Home International Business 5 MINUTES WITH JEFF HOFFMAN

5 MINUTES WITH JEFF HOFFMAN

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Jeff Hoffman is a serial entrepreneur, author, TV and movie director, music producer and motivational speaker. Jeff has received numerous awards for his work in supporting entrepreneurs and small businesses. He is passionate about innovation and teaches workshops on the subject to corporations across the globe. We managed to grab Jeff for five minu­tes after his presentation at the CINEX Smart Investment Summit and asked him some questions about business, innovation and Curaçao.

If you could give one piece of practical advice to a budding entrepreneur with an idea, what would it be?

The most important piece of advice I would give is to make sure that you are actually solving a problem. Here’s the test: Is the thing you are working on something that you keep trying to convince people of? When the product is fin­ished do you hear yourself saying, “Seriously, you really need one of these!” Are you building something where your clients keep calling you and saying, “When can I send you money? Is it finished yet?” I always tell people, if you are solving a real problem, people keep looking over your shoulder and saying, “Are you done yet? I need this thing. When can I get it?”, and they have their credit card in their hand. Most entrepreneurs are working on something that they hope to convince people to use, so solve a real problem that people really want fixed and are willing to pay for.

You spoke today about income equality and how “blessings” or opportunities are not distributed equally. What can the business community in Curaçao do to address this issue on our island?

On a local level you can’t save everybody, and you can’t always make it better for them, but what you can do is teach people how to do it for themselves. Teach them how to go and get their own blessings. It’s not about sharing the blessings, what I’d really rather do is to show you how to go get your own. People talk about problems here and things they want to improve. If we can equip them with the entrepreneurial toolset so that they can go fix it themselves – I think that’s a lot more sustainable than giving somebody a blessing.

As a small island nation, we have a lot of advantages, but we also face challenges. You have traveled to 95 countries. Have you been anywhere where you think they are really doing things right?

Yes, one of them was mentioned here today and that was Estonia. The reason why is because they are starting top down and bottom up. The people spoke and the Government listened and said, “We want to help you to create.” One of the things written on my whiteboard is “Ideas are welcome here but execution is worshipped.” Everybody has ideas all the time but not every­body picks up a shovel and starts digging. But it’s not so easy: If you’ve never built anything before, you don’t know where to start. So Estonia said, “Let’s meet in the middle.” People in their country who had never built a company said, I want to start a company, but I don’t even know where to start so the government created eRegistration. They were one of the first coun­tries to say, “We are going to make it painfully simple for you to start a company”. Online, it takes you like five minutes. That’s an example of a country where they met in the middle. The government said, “How do we make it easier to encourage business?” and the people said, “Here’s a list of the things we need you to fix”.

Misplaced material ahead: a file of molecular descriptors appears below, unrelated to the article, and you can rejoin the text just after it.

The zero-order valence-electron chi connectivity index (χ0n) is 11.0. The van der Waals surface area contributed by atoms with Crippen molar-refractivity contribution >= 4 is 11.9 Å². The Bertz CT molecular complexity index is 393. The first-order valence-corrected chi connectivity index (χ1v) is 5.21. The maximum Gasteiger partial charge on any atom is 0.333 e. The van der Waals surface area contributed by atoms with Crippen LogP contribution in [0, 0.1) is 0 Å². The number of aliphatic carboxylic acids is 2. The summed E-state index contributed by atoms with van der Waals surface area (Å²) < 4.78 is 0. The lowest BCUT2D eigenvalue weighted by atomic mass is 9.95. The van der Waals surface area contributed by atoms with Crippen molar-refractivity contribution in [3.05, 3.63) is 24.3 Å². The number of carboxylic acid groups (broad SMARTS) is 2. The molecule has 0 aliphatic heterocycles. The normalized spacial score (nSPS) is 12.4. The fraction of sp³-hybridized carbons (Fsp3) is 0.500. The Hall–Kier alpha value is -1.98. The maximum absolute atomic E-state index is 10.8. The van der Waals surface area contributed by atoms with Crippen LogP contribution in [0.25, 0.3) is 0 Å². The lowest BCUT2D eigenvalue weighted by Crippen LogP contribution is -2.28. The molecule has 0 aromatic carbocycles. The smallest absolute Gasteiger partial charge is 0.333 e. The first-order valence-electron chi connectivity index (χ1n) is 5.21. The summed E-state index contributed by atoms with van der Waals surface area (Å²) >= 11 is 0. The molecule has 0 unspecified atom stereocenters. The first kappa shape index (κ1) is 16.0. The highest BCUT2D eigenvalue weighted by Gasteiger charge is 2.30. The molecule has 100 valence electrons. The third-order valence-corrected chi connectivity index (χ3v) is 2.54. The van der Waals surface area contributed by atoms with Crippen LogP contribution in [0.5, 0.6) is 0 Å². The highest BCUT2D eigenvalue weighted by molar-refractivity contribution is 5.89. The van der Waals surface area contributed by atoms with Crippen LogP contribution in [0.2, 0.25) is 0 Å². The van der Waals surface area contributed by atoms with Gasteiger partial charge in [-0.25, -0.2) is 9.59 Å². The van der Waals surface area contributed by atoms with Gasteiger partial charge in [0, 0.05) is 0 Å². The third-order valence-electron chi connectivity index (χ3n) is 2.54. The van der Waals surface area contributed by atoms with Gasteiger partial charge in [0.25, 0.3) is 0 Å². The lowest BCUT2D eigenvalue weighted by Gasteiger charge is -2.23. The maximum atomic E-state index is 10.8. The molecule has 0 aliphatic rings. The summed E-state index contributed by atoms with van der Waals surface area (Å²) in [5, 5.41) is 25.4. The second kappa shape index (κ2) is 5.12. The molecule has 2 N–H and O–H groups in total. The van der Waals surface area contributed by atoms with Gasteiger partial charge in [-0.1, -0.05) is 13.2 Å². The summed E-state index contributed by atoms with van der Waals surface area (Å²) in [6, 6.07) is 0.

You’ve been here twice now. What would you say is the greatest unique thing that Curaçao has to offer?

It has flavour. The people here have opinions. There are lots of different people here who like different things. There are different kinds of music. There’s art and culture. For a small island, there’s a lot of flavour. At the start of today’s ses­sion, there were all these people who came up and talked about the different things they were working on; from the food festival to the music festival to cultural things. Flavour I would define as so many things mixed together. It’s not just one thing going on. There’s art, there’s business, there’s culture. I like that. It’s a culturally rich place.

Finally, you ran out of time on your presentation and joked about coming back next year to finish it. If you could fast forward to this time next year, what development or achievement would you most like to see on the island of Curaçao?

There’s a couple. I would like to see more Public Private Partnerships happening. We talked about the orange economy today and we have big goals in that area. But for these objectives to be met, we can’t have the government working on one thing over here on their own and some corporations here and some individuals over there. The countries around the world that have done it right did PPP Public Private Partnerships and so what I’d like to see when I come back is.… Let me make one problem up just as an example: Let’s say there was traffic congestion, I would love to see the government say, Hey! We are putting out a challenge – the specific chal­lenge of public and private working together to solve the same problem that everybody cares about. But that’s not how it is today. Today we heard about different programs, but we didn’t hear from entrepreneurs. We heard from gov­ernments and we heard from corporations. We heard from institutions who are working on their own thing. We haven’t taken a needle and thread and sewn that together. That’s what makes things really exceptional – public and pri­vate working together.